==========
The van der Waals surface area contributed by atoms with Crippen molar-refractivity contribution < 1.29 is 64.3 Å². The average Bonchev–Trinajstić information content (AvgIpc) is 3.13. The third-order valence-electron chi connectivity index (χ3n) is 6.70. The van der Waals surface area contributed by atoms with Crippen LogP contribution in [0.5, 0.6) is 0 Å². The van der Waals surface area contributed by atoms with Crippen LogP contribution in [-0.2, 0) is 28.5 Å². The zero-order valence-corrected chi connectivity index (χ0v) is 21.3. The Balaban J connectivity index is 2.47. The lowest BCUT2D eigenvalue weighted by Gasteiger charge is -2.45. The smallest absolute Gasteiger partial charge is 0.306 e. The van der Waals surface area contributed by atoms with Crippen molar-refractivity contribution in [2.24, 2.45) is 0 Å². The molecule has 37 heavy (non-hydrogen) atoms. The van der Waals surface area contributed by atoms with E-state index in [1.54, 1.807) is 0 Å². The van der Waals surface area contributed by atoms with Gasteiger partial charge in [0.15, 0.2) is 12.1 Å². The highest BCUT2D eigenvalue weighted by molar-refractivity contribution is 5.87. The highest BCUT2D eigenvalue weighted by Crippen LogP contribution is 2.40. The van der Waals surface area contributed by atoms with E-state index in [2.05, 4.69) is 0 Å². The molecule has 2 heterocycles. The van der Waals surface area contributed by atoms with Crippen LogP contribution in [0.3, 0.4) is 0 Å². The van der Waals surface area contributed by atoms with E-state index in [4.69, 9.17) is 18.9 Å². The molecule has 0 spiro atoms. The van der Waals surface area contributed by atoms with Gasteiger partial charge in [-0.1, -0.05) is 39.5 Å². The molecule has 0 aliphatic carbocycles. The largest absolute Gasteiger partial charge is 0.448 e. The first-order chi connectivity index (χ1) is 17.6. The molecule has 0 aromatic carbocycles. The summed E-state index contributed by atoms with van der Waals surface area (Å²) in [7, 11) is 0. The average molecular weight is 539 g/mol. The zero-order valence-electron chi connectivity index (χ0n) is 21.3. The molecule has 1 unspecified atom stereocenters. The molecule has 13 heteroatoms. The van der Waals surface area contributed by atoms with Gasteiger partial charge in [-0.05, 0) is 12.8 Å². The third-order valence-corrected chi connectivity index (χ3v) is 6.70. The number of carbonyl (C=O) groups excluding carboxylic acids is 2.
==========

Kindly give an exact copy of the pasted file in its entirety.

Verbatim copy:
The van der Waals surface area contributed by atoms with Crippen molar-refractivity contribution < 1.29 is 64.3 Å². The average Bonchev–Trinajstić information content (AvgIpc) is 3.13. The third-order valence-electron chi connectivity index (χ3n) is 6.70. The van der Waals surface area contributed by atoms with Crippen LogP contribution in [0.5, 0.6) is 0 Å². The van der Waals surface area contributed by atoms with Crippen LogP contribution in [-0.2, 0) is 28.5 Å². The zero-order valence-corrected chi connectivity index (χ0v) is 21.3. The Balaban J connectivity index is 2.47. The lowest BCUT2D eigenvalue weighted by Gasteiger charge is -2.45. The smallest absolute Gasteiger partial charge is 0.306 e. The van der Waals surface area contributed by atoms with Crippen molar-refractivity contribution in [2.24, 2.45) is 0 Å². The molecule has 37 heavy (non-hydrogen) atoms. The van der Waals surface area contributed by atoms with E-state index in [1.54, 1.807) is 0 Å². The van der Waals surface area contributed by atoms with Gasteiger partial charge in [0.15, 0.2) is 12.1 Å². The highest BCUT2D eigenvalue weighted by molar-refractivity contribution is 5.87. The highest BCUT2D eigenvalue weighted by Crippen LogP contribution is 2.40. The van der Waals surface area contributed by atoms with E-state index in [2.05, 4.69) is 0 Å². The molecule has 2 heterocycles. The van der Waals surface area contributed by atoms with Crippen LogP contribution in [0.3, 0.4) is 0 Å². The van der Waals surface area contributed by atoms with E-state index in [4.69, 9.17) is 18.9 Å². The molecule has 0 spiro atoms. The van der Waals surface area contributed by atoms with Gasteiger partial charge in [-0.1, -0.05) is 39.5 Å². The molecule has 0 aliphatic carbocycles. The largest absolute Gasteiger partial charge is 0.448 e. The first-order chi connectivity index (χ1) is 17.6. The molecule has 0 aromatic carbocycles. The summed E-state index contributed by atoms with van der Waals surface area (Å²) in [7, 11) is 0. The average molecular weight is 539 g/mol. The zero-order valence-electron chi connectivity index (χ0n) is 21.3. The molecule has 1 unspecified atom stereocenters. The molecule has 13 heteroatoms. The van der Waals surface area contributed by atoms with Gasteiger partial charge in [-0.05, 0) is 12.8 Å². The third-order valence-corrected chi connectivity index (χ3v) is 6.70. The number of carbonyl (C=O) groups excluding carboxylic acids is 2.